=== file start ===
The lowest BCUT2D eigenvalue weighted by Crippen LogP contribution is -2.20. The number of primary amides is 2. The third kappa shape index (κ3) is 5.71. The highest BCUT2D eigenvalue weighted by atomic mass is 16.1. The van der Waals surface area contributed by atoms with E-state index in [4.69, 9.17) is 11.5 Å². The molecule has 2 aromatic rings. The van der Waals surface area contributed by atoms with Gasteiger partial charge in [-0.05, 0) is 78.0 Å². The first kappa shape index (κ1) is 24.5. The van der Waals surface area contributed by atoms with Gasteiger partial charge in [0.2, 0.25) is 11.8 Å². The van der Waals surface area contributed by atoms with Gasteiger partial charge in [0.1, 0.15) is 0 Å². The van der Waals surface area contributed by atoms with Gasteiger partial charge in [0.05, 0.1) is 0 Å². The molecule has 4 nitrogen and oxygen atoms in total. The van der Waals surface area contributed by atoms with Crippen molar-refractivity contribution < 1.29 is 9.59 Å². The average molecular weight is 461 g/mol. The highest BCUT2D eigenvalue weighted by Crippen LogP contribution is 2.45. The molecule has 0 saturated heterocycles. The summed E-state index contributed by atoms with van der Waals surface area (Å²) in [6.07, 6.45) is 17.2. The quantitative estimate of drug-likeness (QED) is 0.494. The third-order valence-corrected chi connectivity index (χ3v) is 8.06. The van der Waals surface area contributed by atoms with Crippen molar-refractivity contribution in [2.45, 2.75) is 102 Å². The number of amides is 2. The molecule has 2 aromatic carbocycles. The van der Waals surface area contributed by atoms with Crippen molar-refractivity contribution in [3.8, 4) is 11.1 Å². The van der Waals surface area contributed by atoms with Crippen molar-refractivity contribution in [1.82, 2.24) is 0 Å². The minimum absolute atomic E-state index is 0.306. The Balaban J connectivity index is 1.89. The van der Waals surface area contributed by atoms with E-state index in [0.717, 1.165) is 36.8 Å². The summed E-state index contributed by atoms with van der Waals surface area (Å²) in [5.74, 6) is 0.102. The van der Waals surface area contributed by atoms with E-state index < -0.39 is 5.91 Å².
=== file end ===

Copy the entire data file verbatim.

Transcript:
The lowest BCUT2D eigenvalue weighted by Crippen LogP contribution is -2.20. The number of primary amides is 2. The third kappa shape index (κ3) is 5.71. The highest BCUT2D eigenvalue weighted by atomic mass is 16.1. The van der Waals surface area contributed by atoms with E-state index in [4.69, 9.17) is 11.5 Å². The molecule has 2 aromatic rings. The van der Waals surface area contributed by atoms with Gasteiger partial charge in [-0.05, 0) is 78.0 Å². The first kappa shape index (κ1) is 24.5. The van der Waals surface area contributed by atoms with Gasteiger partial charge in [0.2, 0.25) is 11.8 Å². The van der Waals surface area contributed by atoms with Gasteiger partial charge in [0.1, 0.15) is 0 Å². The van der Waals surface area contributed by atoms with Gasteiger partial charge in [0.05, 0.1) is 0 Å². The molecule has 4 nitrogen and oxygen atoms in total. The van der Waals surface area contributed by atoms with Crippen molar-refractivity contribution < 1.29 is 9.59 Å². The average molecular weight is 461 g/mol. The highest BCUT2D eigenvalue weighted by Crippen LogP contribution is 2.45. The molecule has 0 saturated heterocycles. The summed E-state index contributed by atoms with van der Waals surface area (Å²) in [6.07, 6.45) is 17.2. The quantitative estimate of drug-likeness (QED) is 0.494. The third-order valence-corrected chi connectivity index (χ3v) is 8.06. The van der Waals surface area contributed by atoms with Crippen molar-refractivity contribution in [2.45, 2.75) is 102 Å². The number of amides is 2. The molecule has 2 aromatic carbocycles. The van der Waals surface area contributed by atoms with Crippen molar-refractivity contribution in [3.8, 4) is 11.1 Å². The van der Waals surface area contributed by atoms with Crippen molar-refractivity contribution in [1.82, 2.24) is 0 Å². The minimum absolute atomic E-state index is 0.306. The Balaban J connectivity index is 1.89. The van der Waals surface area contributed by atoms with E-state index in [0.717, 1.165) is 36.8 Å². The summed E-state index contributed by atoms with van der Waals surface area (Å²) in [5.74, 6) is 0.102. The van der Waals surface area contributed by atoms with E-state index < -0.39 is 5.91 Å².